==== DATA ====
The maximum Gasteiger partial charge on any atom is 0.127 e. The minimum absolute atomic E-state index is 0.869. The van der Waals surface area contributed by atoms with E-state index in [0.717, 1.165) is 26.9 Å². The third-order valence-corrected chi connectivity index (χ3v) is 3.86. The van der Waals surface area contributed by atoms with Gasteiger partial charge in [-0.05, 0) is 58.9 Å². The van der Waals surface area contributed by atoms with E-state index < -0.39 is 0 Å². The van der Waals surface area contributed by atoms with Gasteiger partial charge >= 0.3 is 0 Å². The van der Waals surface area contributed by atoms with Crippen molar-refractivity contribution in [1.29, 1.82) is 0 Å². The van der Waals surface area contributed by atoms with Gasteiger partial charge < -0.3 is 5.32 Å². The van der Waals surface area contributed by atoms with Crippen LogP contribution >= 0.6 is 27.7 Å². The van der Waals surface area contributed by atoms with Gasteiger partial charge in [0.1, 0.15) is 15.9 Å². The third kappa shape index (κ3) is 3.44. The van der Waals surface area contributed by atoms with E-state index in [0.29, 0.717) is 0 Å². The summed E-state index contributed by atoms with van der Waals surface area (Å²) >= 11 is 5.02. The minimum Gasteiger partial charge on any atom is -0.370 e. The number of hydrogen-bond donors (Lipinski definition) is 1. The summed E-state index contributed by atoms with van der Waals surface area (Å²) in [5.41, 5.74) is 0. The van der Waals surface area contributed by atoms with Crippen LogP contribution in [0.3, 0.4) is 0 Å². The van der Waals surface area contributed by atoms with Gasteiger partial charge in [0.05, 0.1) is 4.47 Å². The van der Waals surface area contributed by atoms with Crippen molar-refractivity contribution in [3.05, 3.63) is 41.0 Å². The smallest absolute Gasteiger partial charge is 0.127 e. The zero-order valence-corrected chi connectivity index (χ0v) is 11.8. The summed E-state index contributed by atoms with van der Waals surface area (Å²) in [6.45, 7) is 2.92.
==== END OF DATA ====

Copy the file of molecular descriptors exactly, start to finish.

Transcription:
The maximum Gasteiger partial charge on any atom is 0.127 e. The minimum absolute atomic E-state index is 0.869. The van der Waals surface area contributed by atoms with E-state index in [0.717, 1.165) is 26.9 Å². The third-order valence-corrected chi connectivity index (χ3v) is 3.86. The van der Waals surface area contributed by atoms with Gasteiger partial charge in [-0.05, 0) is 58.9 Å². The van der Waals surface area contributed by atoms with E-state index < -0.39 is 0 Å². The van der Waals surface area contributed by atoms with Gasteiger partial charge >= 0.3 is 0 Å². The van der Waals surface area contributed by atoms with Crippen molar-refractivity contribution in [1.29, 1.82) is 0 Å². The van der Waals surface area contributed by atoms with Gasteiger partial charge < -0.3 is 5.32 Å². The van der Waals surface area contributed by atoms with Crippen LogP contribution >= 0.6 is 27.7 Å². The van der Waals surface area contributed by atoms with Gasteiger partial charge in [0.1, 0.15) is 15.9 Å². The third kappa shape index (κ3) is 3.44. The van der Waals surface area contributed by atoms with E-state index in [0.29, 0.717) is 0 Å². The summed E-state index contributed by atoms with van der Waals surface area (Å²) >= 11 is 5.02. The minimum Gasteiger partial charge on any atom is -0.370 e. The number of hydrogen-bond donors (Lipinski definition) is 1. The summed E-state index contributed by atoms with van der Waals surface area (Å²) in [5.41, 5.74) is 0. The van der Waals surface area contributed by atoms with Crippen LogP contribution in [0.3, 0.4) is 0 Å². The van der Waals surface area contributed by atoms with Gasteiger partial charge in [0.05, 0.1) is 4.47 Å². The van der Waals surface area contributed by atoms with Crippen molar-refractivity contribution in [3.05, 3.63) is 41.0 Å². The smallest absolute Gasteiger partial charge is 0.127 e. The zero-order valence-corrected chi connectivity index (χ0v) is 11.8. The summed E-state index contributed by atoms with van der Waals surface area (Å²) in [6.45, 7) is 2.92.